How is hiatus hernia treated?
Hiatus hernia surgery is most commonly performed via laparoscopic surgery and it involves:
- Returning the slipped stomach back to its normal location in the upper abdomen.
- Repairing the hiatal hernia using non-absorbable surgical sutures. Sometimes, a “mesh” is used in certain circumstances to help strengthen the repair and reduce risk of recurrence of the hernia.
- “Fundoplication” - using the upper portion of the stomach (known as the fundus) to form a “wrap” around the lower oesophagus to re-create a one-way “valve” to help reduce reflux after your surgery.
What is barrett's oesophagus?
Another type of benign oesophageal disorders is Barrett’s oesophagus. This condition is highly associated with long standing reflux disease. It is diagnosed with an endoscopy and is characterised by abnormal transformation of the inner lining of the oesophagus. That transformation is a result of acid reflux, and the injury it causes on the lining. The reason why it is important to go to a specialist clinic for this condition is that the abnormal cells could be “pre-cancerous” (dysplasia). Our team of highly specialised surgeons in Perth always commit to providing an excellent care experience, including a reliable and detailed diagnosis. This allows our team to plan the most suitable treatment, so the progression of adenocarcinoma (a form of cancer in the oesophagus) can be avoided.
How is it treated?
This will depend on several factors but it depends on the severity of your condition, and on the presence of pre-cancerous cells. Treatment may involve comprehensive endoscopic surveillance to identify pre-cancerous abnormal cells early on. Your personalised care plan may involve anti-acid medications such as proton-pump inhibitors, or endoscopic ablative therapy. If pre-cancerous or early cancer is identified, then some patients may be considered for a major resectional surgery. Whatever the diagnosis, our team of expert surgeons will use their extensive experience in this field to deliver the best possible surgical outcomes.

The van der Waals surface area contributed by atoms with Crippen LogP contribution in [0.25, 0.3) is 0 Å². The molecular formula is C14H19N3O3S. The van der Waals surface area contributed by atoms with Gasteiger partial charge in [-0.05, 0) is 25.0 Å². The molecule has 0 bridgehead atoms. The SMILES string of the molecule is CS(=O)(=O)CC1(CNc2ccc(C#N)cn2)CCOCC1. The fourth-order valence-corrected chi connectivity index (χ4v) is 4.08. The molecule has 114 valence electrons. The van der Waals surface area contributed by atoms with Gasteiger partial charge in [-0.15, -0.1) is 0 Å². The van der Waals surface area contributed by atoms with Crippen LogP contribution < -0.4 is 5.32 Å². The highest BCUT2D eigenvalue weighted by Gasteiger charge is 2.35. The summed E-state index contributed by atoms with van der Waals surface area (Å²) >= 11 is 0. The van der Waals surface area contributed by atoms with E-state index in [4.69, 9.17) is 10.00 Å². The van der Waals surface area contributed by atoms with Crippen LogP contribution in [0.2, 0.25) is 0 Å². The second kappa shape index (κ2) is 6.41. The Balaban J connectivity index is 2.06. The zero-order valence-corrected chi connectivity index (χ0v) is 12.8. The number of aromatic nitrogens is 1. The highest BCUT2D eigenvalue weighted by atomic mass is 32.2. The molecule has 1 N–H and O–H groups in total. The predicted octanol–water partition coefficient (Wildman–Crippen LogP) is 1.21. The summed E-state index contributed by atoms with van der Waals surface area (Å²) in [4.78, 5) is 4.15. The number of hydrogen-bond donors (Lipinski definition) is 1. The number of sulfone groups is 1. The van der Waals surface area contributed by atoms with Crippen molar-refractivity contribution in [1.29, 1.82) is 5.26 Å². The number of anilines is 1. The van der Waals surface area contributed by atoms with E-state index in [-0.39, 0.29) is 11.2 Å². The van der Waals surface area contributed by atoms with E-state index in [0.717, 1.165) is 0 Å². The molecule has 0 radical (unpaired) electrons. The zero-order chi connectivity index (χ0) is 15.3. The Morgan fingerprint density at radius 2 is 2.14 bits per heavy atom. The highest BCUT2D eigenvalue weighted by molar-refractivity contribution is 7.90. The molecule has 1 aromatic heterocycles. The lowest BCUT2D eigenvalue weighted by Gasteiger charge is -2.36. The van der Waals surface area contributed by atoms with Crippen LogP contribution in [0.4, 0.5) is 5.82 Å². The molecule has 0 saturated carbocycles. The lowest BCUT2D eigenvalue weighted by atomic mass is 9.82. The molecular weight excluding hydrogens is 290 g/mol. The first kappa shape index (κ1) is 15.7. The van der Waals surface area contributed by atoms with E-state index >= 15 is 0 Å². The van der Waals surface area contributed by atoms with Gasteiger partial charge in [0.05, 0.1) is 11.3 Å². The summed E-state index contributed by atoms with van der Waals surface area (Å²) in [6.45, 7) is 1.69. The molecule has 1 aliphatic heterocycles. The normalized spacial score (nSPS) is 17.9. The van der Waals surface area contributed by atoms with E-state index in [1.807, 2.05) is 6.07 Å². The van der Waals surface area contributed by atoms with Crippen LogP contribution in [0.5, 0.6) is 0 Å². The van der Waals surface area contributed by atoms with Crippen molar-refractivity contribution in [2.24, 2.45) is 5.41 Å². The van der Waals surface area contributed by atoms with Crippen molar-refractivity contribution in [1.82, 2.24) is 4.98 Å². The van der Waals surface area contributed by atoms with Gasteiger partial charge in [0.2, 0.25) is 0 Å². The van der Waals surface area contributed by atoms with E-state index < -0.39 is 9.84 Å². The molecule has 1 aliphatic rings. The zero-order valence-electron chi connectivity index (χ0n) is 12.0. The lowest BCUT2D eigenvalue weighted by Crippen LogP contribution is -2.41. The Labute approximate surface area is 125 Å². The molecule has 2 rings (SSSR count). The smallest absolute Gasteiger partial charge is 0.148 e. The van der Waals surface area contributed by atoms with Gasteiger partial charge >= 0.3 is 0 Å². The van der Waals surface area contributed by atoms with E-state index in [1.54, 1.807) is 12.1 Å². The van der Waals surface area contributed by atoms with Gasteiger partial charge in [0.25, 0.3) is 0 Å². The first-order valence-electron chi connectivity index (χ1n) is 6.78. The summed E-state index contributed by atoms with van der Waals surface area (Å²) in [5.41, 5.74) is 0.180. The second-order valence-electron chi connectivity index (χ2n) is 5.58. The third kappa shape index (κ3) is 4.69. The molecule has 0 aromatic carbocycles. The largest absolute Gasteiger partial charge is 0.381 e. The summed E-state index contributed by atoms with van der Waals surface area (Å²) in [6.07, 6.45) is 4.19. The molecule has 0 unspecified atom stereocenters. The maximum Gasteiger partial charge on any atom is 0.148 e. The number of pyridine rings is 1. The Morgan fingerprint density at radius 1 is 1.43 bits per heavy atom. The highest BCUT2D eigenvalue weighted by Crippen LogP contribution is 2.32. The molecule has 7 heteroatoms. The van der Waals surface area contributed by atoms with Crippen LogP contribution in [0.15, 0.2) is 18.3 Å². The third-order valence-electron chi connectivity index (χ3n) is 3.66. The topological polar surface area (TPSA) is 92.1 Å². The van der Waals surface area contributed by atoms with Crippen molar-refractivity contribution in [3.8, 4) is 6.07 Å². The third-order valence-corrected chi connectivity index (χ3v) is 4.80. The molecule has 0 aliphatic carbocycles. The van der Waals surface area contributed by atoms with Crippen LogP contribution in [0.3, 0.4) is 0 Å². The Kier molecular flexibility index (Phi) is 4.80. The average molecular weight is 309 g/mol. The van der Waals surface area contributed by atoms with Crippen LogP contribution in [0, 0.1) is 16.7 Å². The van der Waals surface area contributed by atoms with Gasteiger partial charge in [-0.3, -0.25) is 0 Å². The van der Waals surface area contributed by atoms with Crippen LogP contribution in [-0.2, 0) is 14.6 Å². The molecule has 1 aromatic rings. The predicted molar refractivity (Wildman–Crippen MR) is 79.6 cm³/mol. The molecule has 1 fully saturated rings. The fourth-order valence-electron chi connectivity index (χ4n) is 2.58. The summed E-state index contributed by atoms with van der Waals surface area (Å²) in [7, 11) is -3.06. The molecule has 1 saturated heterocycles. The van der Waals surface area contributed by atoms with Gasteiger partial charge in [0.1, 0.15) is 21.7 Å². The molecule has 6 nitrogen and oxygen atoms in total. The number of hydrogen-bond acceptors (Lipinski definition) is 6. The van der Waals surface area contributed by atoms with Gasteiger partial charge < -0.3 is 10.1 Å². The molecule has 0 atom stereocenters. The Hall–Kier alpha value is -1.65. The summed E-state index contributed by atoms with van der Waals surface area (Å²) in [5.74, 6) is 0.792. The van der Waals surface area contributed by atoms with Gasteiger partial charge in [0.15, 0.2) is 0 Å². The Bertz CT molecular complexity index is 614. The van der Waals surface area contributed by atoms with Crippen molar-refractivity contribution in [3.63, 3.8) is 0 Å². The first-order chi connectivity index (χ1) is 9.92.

What is achalasia?
This is a very rare condition which is characterised by abnormality in the function of the muscles in the lower oesophagus (food pipe) known as the “lower oesophageal sphincter” (LES). The LES acts as a specialised valve for food to pass down through the oesophagus into the stomach. It also prevents contents from flowing back up, what we call reflux. In achalasia, the LES is unable to relax or open in a normal response to the swallowing of food. The food becomes “stuck” in the lower oesophagus.
As a result, you would find it hard to swallow, and the symptom may get worse over time. If left untreated, patients may become unable to eat adequately, lose weight and become malnourished. Until today, the underlying cause of Achalasia is not fully understood.
How is it diagnosed?
Patients with achalasia initially will experienced symptoms similar to GORD. Sometimes the treatment that is prescribed will be similar to a treatment for GORD, with anti-acid medications. If the condition isn’t managed with medication, your specialist surgeon may recommend an upper GI endoscopy, or further tests such as an oesophageal manometry to confirm the diagnosis.
How is it treated?
Treatment for achalasia will vary from patient to patient and will need to be reviewed carefully by your treating surgeon at The Surgeons Collective. Options could involve medications, endoscopic treatment or surgery. In most cases, the gold standard operation would involve a myotomy, whereby the abnormally “shut” LES muscle is incised surgically, so food can pass through. The procedure is most often performed laparoscopically.